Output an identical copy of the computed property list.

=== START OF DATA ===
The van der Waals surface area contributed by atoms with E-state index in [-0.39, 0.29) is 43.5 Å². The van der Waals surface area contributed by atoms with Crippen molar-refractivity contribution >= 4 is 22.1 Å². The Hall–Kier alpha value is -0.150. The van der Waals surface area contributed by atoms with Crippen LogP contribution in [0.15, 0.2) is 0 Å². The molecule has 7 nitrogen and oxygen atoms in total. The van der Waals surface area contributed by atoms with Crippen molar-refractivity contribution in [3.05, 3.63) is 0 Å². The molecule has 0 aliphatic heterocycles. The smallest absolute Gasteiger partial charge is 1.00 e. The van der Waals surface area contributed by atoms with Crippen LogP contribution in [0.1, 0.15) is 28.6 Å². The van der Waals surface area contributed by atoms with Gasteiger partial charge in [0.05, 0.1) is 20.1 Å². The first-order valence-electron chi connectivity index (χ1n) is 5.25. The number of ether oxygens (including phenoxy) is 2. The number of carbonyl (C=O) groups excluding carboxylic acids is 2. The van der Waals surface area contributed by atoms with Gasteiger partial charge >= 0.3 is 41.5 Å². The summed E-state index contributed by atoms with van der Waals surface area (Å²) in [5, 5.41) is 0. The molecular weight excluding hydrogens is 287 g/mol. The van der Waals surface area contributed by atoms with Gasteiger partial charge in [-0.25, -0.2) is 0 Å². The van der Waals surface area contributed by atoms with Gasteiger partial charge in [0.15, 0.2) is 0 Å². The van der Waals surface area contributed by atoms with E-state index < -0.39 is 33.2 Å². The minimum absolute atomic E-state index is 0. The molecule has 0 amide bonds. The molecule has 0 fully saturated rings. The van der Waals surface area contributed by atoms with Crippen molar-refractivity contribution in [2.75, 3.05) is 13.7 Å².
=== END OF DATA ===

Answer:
The van der Waals surface area contributed by atoms with E-state index in [-0.39, 0.29) is 43.5 Å². The van der Waals surface area contributed by atoms with Crippen molar-refractivity contribution >= 4 is 22.1 Å². The Hall–Kier alpha value is -0.150. The van der Waals surface area contributed by atoms with Crippen LogP contribution in [0.15, 0.2) is 0 Å². The molecule has 7 nitrogen and oxygen atoms in total. The van der Waals surface area contributed by atoms with Crippen molar-refractivity contribution in [3.05, 3.63) is 0 Å². The molecule has 0 aliphatic heterocycles. The smallest absolute Gasteiger partial charge is 1.00 e. The van der Waals surface area contributed by atoms with Crippen LogP contribution in [0.1, 0.15) is 28.6 Å². The van der Waals surface area contributed by atoms with Gasteiger partial charge in [0.05, 0.1) is 20.1 Å². The first-order valence-electron chi connectivity index (χ1n) is 5.25. The number of ether oxygens (including phenoxy) is 2. The number of carbonyl (C=O) groups excluding carboxylic acids is 2. The van der Waals surface area contributed by atoms with Gasteiger partial charge >= 0.3 is 41.5 Å². The summed E-state index contributed by atoms with van der Waals surface area (Å²) in [5, 5.41) is 0. The molecular weight excluding hydrogens is 287 g/mol. The van der Waals surface area contributed by atoms with Gasteiger partial charge in [-0.25, -0.2) is 0 Å². The van der Waals surface area contributed by atoms with Gasteiger partial charge in [0.15, 0.2) is 0 Å². The van der Waals surface area contributed by atoms with E-state index < -0.39 is 33.2 Å². The minimum absolute atomic E-state index is 0. The molecule has 0 amide bonds. The molecule has 0 fully saturated rings. The van der Waals surface area contributed by atoms with Crippen molar-refractivity contribution in [2.75, 3.05) is 13.7 Å².